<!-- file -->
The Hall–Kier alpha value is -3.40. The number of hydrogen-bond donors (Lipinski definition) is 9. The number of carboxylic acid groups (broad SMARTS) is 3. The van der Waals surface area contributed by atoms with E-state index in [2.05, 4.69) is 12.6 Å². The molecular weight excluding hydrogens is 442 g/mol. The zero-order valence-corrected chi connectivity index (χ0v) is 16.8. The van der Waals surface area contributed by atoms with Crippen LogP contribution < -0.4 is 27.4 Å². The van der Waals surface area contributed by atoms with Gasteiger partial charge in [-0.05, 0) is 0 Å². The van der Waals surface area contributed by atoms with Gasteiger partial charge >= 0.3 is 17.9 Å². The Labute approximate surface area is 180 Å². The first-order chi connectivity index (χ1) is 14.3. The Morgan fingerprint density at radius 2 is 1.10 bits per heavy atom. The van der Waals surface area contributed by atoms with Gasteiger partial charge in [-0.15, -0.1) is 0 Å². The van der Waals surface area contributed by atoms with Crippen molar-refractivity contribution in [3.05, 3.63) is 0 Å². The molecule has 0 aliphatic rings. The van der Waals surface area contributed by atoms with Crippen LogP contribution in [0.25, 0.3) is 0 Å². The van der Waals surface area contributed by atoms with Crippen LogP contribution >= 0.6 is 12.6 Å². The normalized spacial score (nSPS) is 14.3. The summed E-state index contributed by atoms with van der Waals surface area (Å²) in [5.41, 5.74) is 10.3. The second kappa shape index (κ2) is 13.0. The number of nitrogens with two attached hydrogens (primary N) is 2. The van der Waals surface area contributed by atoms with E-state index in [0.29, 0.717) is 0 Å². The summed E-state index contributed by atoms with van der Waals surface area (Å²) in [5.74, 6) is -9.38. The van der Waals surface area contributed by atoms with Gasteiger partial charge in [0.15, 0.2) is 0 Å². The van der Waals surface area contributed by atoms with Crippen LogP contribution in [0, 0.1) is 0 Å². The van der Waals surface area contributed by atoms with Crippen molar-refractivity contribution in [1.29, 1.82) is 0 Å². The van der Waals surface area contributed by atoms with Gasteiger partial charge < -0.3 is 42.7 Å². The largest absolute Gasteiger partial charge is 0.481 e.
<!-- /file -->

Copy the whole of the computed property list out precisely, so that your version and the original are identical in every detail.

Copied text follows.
The Hall–Kier alpha value is -3.40. The number of hydrogen-bond donors (Lipinski definition) is 9. The number of carboxylic acid groups (broad SMARTS) is 3. The van der Waals surface area contributed by atoms with E-state index in [2.05, 4.69) is 12.6 Å². The molecular weight excluding hydrogens is 442 g/mol. The zero-order valence-corrected chi connectivity index (χ0v) is 16.8. The van der Waals surface area contributed by atoms with Crippen LogP contribution < -0.4 is 27.4 Å². The van der Waals surface area contributed by atoms with Gasteiger partial charge in [-0.05, 0) is 0 Å². The van der Waals surface area contributed by atoms with Gasteiger partial charge >= 0.3 is 17.9 Å². The Labute approximate surface area is 180 Å². The first-order chi connectivity index (χ1) is 14.3. The Morgan fingerprint density at radius 2 is 1.10 bits per heavy atom. The van der Waals surface area contributed by atoms with Gasteiger partial charge in [-0.15, -0.1) is 0 Å². The van der Waals surface area contributed by atoms with Crippen molar-refractivity contribution in [3.05, 3.63) is 0 Å². The molecule has 0 aliphatic rings. The van der Waals surface area contributed by atoms with Crippen LogP contribution in [0.25, 0.3) is 0 Å². The van der Waals surface area contributed by atoms with Crippen LogP contribution >= 0.6 is 12.6 Å². The normalized spacial score (nSPS) is 14.3. The summed E-state index contributed by atoms with van der Waals surface area (Å²) in [5.41, 5.74) is 10.3. The second kappa shape index (κ2) is 13.0. The number of nitrogens with two attached hydrogens (primary N) is 2. The van der Waals surface area contributed by atoms with E-state index in [0.29, 0.717) is 0 Å². The summed E-state index contributed by atoms with van der Waals surface area (Å²) in [5.74, 6) is -9.38. The van der Waals surface area contributed by atoms with Gasteiger partial charge in [0.15, 0.2) is 0 Å². The van der Waals surface area contributed by atoms with Crippen LogP contribution in [0, 0.1) is 0 Å². The van der Waals surface area contributed by atoms with Crippen molar-refractivity contribution in [1.29, 1.82) is 0 Å². The van der Waals surface area contributed by atoms with Gasteiger partial charge < -0.3 is 42.7 Å². The largest absolute Gasteiger partial charge is 0.481 e.